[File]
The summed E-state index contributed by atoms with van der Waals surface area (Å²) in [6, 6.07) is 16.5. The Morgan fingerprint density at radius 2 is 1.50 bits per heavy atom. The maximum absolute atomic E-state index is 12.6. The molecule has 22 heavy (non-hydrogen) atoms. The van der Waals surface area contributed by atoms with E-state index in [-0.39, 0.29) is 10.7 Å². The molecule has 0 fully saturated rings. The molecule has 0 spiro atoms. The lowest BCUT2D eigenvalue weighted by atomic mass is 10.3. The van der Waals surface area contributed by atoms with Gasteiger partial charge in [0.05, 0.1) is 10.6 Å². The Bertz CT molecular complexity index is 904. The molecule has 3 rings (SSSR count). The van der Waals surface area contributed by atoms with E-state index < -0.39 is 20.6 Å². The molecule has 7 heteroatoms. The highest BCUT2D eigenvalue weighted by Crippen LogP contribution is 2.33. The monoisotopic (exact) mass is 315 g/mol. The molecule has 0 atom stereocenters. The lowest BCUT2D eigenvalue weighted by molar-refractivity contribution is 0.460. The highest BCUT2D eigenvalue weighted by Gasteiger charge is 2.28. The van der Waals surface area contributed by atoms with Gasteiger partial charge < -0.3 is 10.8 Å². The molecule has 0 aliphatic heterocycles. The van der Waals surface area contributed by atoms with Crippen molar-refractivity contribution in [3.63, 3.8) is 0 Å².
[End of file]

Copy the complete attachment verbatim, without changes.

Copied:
The summed E-state index contributed by atoms with van der Waals surface area (Å²) in [6, 6.07) is 16.5. The Morgan fingerprint density at radius 2 is 1.50 bits per heavy atom. The maximum absolute atomic E-state index is 12.6. The molecule has 22 heavy (non-hydrogen) atoms. The van der Waals surface area contributed by atoms with E-state index in [-0.39, 0.29) is 10.7 Å². The molecule has 0 fully saturated rings. The molecule has 0 spiro atoms. The lowest BCUT2D eigenvalue weighted by atomic mass is 10.3. The van der Waals surface area contributed by atoms with Gasteiger partial charge in [0.05, 0.1) is 10.6 Å². The Bertz CT molecular complexity index is 904. The molecule has 3 rings (SSSR count). The van der Waals surface area contributed by atoms with E-state index < -0.39 is 20.6 Å². The molecule has 7 heteroatoms. The highest BCUT2D eigenvalue weighted by Crippen LogP contribution is 2.33. The monoisotopic (exact) mass is 315 g/mol. The molecule has 0 atom stereocenters. The lowest BCUT2D eigenvalue weighted by molar-refractivity contribution is 0.460. The highest BCUT2D eigenvalue weighted by Gasteiger charge is 2.28. The van der Waals surface area contributed by atoms with Gasteiger partial charge < -0.3 is 10.8 Å². The molecule has 0 aliphatic heterocycles. The van der Waals surface area contributed by atoms with Crippen molar-refractivity contribution in [3.63, 3.8) is 0 Å².